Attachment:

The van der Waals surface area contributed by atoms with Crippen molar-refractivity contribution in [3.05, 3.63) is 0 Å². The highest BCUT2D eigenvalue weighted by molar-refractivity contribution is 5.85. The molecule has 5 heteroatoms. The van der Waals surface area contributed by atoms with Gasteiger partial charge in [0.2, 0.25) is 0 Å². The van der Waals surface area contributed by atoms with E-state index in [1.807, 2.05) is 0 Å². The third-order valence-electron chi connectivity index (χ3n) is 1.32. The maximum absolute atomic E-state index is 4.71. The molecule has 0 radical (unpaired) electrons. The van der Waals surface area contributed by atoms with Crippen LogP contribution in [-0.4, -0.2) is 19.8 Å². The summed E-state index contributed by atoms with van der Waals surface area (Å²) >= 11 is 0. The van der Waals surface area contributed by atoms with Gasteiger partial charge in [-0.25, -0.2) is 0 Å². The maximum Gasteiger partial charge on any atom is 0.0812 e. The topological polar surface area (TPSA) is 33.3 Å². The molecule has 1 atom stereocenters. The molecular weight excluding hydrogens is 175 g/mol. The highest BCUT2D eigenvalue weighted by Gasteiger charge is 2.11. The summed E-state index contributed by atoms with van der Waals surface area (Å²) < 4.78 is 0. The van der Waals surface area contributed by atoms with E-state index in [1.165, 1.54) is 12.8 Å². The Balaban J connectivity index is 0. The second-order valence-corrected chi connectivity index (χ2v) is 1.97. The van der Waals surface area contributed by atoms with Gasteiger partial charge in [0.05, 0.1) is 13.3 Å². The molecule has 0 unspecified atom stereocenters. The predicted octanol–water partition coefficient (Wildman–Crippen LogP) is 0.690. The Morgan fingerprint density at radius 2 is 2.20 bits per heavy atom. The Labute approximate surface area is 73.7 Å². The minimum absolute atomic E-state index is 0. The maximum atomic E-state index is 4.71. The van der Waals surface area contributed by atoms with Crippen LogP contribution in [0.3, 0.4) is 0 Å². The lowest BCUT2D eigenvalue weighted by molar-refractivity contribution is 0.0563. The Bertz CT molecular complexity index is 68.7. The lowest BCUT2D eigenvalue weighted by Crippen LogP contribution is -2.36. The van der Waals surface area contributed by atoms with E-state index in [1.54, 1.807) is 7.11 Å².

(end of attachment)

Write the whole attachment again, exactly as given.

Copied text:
The van der Waals surface area contributed by atoms with Crippen molar-refractivity contribution in [3.05, 3.63) is 0 Å². The highest BCUT2D eigenvalue weighted by molar-refractivity contribution is 5.85. The molecule has 5 heteroatoms. The van der Waals surface area contributed by atoms with Gasteiger partial charge in [0.2, 0.25) is 0 Å². The van der Waals surface area contributed by atoms with E-state index in [1.807, 2.05) is 0 Å². The third-order valence-electron chi connectivity index (χ3n) is 1.32. The maximum absolute atomic E-state index is 4.71. The molecule has 0 radical (unpaired) electrons. The van der Waals surface area contributed by atoms with Crippen LogP contribution in [-0.4, -0.2) is 19.8 Å². The summed E-state index contributed by atoms with van der Waals surface area (Å²) >= 11 is 0. The van der Waals surface area contributed by atoms with Gasteiger partial charge in [-0.25, -0.2) is 0 Å². The maximum Gasteiger partial charge on any atom is 0.0812 e. The topological polar surface area (TPSA) is 33.3 Å². The molecule has 1 atom stereocenters. The molecular weight excluding hydrogens is 175 g/mol. The highest BCUT2D eigenvalue weighted by Gasteiger charge is 2.11. The summed E-state index contributed by atoms with van der Waals surface area (Å²) < 4.78 is 0. The van der Waals surface area contributed by atoms with E-state index in [1.165, 1.54) is 12.8 Å². The Balaban J connectivity index is 0. The second-order valence-corrected chi connectivity index (χ2v) is 1.97. The van der Waals surface area contributed by atoms with Gasteiger partial charge in [0.05, 0.1) is 13.3 Å². The molecule has 0 unspecified atom stereocenters. The predicted octanol–water partition coefficient (Wildman–Crippen LogP) is 0.690. The Morgan fingerprint density at radius 2 is 2.20 bits per heavy atom. The Labute approximate surface area is 73.7 Å². The minimum absolute atomic E-state index is 0. The maximum atomic E-state index is 4.71. The van der Waals surface area contributed by atoms with Crippen LogP contribution in [0.3, 0.4) is 0 Å². The lowest BCUT2D eigenvalue weighted by molar-refractivity contribution is 0.0563. The Bertz CT molecular complexity index is 68.7. The lowest BCUT2D eigenvalue weighted by Crippen LogP contribution is -2.36. The van der Waals surface area contributed by atoms with E-state index in [1.54, 1.807) is 7.11 Å².